U.S. District Judge James M. Moody approved a $84.9 million settlement in the Pilot Flying J fuel rebate scandal in a Little Rock, Arkansas courtroom Monday.
KNOXVILLE, Tenn. - Jimmy Haslam has been the face of Pilot Flying J as it responds to a federal investigation, but one of the CEO's top lieutenants also plays a significant role in an affidavit released by federal agents.
According to the affidavit, a confidential informant that works at Pilot told the FBI that rebate fraud had occurred at the company with the knowledge of Haslam and Pilot President Mark Hazelwood.
As the owner of the Cleveland Browns and the brother of Tennessee's governor, Haslam is the company's most prominent leader, but Haslam's voice did not appear in the affidavit's numerous transcripts of secretly recorded conversations.
Hazelwood, on the other hand, appears twice, including a February meeting at which company officials — according to the affidavit — discussed the potential for a two-tiered pricing structure that would impose higher prices on less-sophisticated customers.
Among other things, the conversation about two-tier pricing appeared to highlight the potential for raising freight costs for certain customers, prompting Hazelwood to say: "Sure. Customer A, Customer B. Customer A looks at every orifice you have; Customer B doesn't even know you have an orifice."
The affidavit doesn't specifically allege that such a plan would be illegal, although it does say that Hazelwood compared the A-B plan — which he dubbed "Aunt Bea" — to the manual rebate program at the center of the controversy.
The idea was later abandoned, according to the affidavit.
Glen Sokolis, who heads a Pennsylvania-based fuel management company that assists trucking companies, said he didn't think the two-tier pricing structure would be illegal.
Pilot Flying J, he said, wasn't transparent anyway about the freight rate — a fee that covers its cost of fuel transport — that it charges to trucking companies.
Sokolis cited a hypothetical example in which Pilot and Love's Travel Stops & Country Stores had truck stops across the street from each other, but the cost at Pilot was higher. " ‘Our freight's a little bit more expensive there.' That's all (Pilot would) have to say," Sokolis said.
Hazelwood is a longtime Pilot employee whose promotion to company president was announced in September, when Pilot introduced ex-PepsiCo President John Compton as Pilot's next CEO. Compton later was removed from that post when Haslam decided to return as CEO.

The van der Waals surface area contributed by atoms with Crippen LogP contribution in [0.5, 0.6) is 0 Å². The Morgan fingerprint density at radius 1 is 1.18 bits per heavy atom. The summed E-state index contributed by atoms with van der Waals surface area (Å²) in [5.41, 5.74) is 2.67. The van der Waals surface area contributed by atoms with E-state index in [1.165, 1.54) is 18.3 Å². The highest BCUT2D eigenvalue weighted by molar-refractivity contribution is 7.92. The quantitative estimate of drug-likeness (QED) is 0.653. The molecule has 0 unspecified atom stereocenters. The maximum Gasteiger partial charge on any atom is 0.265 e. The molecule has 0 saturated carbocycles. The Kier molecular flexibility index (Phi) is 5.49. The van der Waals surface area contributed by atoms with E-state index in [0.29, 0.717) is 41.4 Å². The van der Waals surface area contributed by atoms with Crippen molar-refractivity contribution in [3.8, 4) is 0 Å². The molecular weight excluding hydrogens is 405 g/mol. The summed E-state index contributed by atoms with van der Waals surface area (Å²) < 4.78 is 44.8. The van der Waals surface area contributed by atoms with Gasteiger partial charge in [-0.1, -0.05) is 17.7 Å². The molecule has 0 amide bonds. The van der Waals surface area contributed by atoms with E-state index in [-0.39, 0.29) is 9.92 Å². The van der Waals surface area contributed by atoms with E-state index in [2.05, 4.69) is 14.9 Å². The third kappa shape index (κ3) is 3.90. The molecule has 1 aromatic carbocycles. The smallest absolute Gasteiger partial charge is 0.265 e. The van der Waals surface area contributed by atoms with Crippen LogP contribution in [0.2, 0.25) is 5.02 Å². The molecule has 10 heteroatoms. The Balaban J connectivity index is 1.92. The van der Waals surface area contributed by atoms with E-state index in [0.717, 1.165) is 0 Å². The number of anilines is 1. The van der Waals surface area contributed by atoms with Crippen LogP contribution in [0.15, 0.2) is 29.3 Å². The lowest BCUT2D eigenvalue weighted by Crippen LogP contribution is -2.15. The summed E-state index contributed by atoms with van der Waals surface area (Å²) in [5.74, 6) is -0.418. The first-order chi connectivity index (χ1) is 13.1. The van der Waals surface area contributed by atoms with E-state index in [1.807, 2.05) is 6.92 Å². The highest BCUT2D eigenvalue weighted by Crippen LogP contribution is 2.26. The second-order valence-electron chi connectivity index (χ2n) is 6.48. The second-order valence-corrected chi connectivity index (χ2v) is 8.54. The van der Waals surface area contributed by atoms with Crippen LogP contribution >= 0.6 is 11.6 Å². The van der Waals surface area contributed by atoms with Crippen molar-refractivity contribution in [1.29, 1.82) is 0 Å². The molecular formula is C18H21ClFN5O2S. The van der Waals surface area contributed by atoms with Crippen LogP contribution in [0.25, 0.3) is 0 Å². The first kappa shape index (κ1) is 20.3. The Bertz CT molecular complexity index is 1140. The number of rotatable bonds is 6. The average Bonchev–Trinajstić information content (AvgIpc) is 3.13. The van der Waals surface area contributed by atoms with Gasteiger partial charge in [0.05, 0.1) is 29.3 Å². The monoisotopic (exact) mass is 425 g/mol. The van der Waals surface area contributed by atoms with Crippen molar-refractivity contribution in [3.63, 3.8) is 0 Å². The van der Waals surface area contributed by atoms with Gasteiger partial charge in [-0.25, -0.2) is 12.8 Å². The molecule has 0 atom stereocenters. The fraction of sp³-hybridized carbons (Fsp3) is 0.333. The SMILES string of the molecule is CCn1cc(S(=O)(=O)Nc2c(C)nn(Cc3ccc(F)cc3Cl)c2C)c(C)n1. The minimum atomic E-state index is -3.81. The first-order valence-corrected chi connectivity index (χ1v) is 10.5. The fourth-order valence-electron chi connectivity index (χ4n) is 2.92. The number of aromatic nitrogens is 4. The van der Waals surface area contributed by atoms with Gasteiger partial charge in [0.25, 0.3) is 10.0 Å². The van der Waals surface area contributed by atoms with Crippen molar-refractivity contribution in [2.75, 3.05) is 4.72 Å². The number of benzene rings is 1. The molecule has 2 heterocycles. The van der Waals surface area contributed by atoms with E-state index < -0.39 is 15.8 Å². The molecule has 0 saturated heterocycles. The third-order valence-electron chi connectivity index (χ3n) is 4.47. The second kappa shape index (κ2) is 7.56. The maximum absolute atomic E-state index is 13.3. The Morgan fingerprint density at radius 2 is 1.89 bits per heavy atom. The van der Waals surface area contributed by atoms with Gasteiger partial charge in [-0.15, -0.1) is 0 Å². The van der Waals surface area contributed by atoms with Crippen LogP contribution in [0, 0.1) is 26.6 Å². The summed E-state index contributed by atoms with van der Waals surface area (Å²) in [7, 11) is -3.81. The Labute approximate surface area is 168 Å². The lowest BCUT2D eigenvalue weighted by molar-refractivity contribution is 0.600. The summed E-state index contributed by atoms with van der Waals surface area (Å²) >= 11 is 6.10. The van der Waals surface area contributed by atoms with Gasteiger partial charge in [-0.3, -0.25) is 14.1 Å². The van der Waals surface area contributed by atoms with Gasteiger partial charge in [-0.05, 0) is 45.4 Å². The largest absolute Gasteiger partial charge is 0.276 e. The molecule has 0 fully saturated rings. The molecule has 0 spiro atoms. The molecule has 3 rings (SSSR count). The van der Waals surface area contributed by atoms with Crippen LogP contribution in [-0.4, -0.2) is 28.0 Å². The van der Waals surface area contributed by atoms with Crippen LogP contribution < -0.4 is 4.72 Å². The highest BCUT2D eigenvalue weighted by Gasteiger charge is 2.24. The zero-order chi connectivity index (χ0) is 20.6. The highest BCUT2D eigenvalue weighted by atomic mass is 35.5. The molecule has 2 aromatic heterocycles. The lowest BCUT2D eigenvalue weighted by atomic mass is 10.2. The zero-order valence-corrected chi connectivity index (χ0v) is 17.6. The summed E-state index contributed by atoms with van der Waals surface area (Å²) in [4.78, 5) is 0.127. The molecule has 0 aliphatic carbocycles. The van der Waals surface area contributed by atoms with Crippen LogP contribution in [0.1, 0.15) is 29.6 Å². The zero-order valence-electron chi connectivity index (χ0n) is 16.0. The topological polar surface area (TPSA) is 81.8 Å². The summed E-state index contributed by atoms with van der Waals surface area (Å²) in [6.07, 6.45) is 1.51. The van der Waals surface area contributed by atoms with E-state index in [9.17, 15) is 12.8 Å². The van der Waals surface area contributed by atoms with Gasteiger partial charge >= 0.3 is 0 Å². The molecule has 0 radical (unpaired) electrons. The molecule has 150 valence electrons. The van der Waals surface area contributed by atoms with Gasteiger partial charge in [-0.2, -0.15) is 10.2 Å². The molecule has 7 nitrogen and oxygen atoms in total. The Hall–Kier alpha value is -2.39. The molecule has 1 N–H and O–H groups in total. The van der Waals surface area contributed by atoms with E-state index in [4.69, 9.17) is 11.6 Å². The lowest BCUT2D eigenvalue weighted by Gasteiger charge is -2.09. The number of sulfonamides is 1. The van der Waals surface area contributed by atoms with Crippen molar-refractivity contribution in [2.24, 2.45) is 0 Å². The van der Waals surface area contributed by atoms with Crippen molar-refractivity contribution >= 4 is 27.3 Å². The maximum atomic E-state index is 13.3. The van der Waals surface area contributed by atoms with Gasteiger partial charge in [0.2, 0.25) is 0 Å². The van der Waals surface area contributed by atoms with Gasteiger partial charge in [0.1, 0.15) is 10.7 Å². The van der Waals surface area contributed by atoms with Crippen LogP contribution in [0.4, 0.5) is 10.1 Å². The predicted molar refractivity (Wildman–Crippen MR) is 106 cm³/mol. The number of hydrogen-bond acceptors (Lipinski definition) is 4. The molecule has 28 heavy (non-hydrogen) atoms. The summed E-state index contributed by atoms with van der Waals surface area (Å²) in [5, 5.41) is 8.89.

Haslam said this week that several members of the company's diesel fuel sales team had been placed on indefinite leave. Asked if Hazelwood had been placed on leave, a spokeswoman said the company has decided not to identify those employees.
According to a biographical statement printed by the Georgia Motor Trucking Association, Hazelwood started at Pilot in 1985 as a district manager overseeing the company's fuel center division, and previously worked at Lykins Petroleum and TravelCenters of America.
The bio traced his work in the truck stop business to age 13, when he started washing dishes for his mother, who was the restaurant manager at a truck stop in Eaton, Ohio.
The affidavit also said that on Nov. 20, Hazelwood was making a presentation at a meeting that also included Haslam and CFO Mitch Steenrod.
The affidavit said Hazelwood was interrupted by someone who made reference to a previous deal in which a Pilot executive allegedly was caught shorting Nashville-based trucking company Western Express on rebate money due to the company.
"Yeah," Hazelwood said, according to a transcript. "Well, we're going to introduce him to a guy by the name of Manuel" — allegedly a reference to the manual rebate program that Pilot employees used to defraud customers.
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